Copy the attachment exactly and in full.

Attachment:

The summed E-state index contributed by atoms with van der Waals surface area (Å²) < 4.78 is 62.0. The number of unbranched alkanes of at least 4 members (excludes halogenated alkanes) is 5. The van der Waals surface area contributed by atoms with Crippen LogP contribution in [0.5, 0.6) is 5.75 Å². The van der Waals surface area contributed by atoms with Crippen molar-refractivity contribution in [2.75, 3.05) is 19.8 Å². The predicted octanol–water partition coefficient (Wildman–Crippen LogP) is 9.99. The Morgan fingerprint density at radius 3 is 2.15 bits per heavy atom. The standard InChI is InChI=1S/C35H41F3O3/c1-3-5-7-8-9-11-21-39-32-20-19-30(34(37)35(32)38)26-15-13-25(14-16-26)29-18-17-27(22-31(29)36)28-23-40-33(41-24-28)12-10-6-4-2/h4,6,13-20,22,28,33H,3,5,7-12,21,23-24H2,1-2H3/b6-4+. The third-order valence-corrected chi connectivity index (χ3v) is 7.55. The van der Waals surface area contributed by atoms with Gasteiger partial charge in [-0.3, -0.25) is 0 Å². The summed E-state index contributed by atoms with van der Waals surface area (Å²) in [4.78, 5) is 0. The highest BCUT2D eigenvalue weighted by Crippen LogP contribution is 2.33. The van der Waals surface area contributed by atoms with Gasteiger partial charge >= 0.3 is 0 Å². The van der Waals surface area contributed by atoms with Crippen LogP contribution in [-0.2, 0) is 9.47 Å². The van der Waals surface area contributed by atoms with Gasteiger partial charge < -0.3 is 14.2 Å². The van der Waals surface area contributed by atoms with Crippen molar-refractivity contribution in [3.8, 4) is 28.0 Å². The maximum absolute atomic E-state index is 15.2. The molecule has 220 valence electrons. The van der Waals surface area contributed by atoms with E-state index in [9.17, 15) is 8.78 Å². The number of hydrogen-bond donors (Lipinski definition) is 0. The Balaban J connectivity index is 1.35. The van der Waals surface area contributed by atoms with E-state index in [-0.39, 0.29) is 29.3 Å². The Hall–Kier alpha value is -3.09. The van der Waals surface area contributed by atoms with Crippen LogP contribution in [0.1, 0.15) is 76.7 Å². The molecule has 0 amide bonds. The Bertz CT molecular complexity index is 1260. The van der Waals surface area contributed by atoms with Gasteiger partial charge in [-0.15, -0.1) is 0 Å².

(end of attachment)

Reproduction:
The summed E-state index contributed by atoms with van der Waals surface area (Å²) < 4.78 is 62.0. The number of unbranched alkanes of at least 4 members (excludes halogenated alkanes) is 5. The van der Waals surface area contributed by atoms with Crippen LogP contribution in [0.5, 0.6) is 5.75 Å². The van der Waals surface area contributed by atoms with Crippen molar-refractivity contribution in [2.75, 3.05) is 19.8 Å². The predicted octanol–water partition coefficient (Wildman–Crippen LogP) is 9.99. The Morgan fingerprint density at radius 3 is 2.15 bits per heavy atom. The standard InChI is InChI=1S/C35H41F3O3/c1-3-5-7-8-9-11-21-39-32-20-19-30(34(37)35(32)38)26-15-13-25(14-16-26)29-18-17-27(22-31(29)36)28-23-40-33(41-24-28)12-10-6-4-2/h4,6,13-20,22,28,33H,3,5,7-12,21,23-24H2,1-2H3/b6-4+. The third-order valence-corrected chi connectivity index (χ3v) is 7.55. The van der Waals surface area contributed by atoms with Gasteiger partial charge in [-0.3, -0.25) is 0 Å². The summed E-state index contributed by atoms with van der Waals surface area (Å²) in [4.78, 5) is 0. The highest BCUT2D eigenvalue weighted by Crippen LogP contribution is 2.33. The van der Waals surface area contributed by atoms with Gasteiger partial charge >= 0.3 is 0 Å². The van der Waals surface area contributed by atoms with Crippen LogP contribution in [-0.2, 0) is 9.47 Å². The van der Waals surface area contributed by atoms with Gasteiger partial charge < -0.3 is 14.2 Å². The van der Waals surface area contributed by atoms with Crippen molar-refractivity contribution in [3.8, 4) is 28.0 Å². The maximum absolute atomic E-state index is 15.2. The molecule has 220 valence electrons. The van der Waals surface area contributed by atoms with E-state index in [9.17, 15) is 8.78 Å². The number of hydrogen-bond donors (Lipinski definition) is 0. The Balaban J connectivity index is 1.35. The van der Waals surface area contributed by atoms with E-state index in [-0.39, 0.29) is 29.3 Å². The Hall–Kier alpha value is -3.09. The van der Waals surface area contributed by atoms with Crippen LogP contribution in [0.1, 0.15) is 76.7 Å². The molecule has 0 amide bonds. The Bertz CT molecular complexity index is 1260. The van der Waals surface area contributed by atoms with Gasteiger partial charge in [-0.15, -0.1) is 0 Å².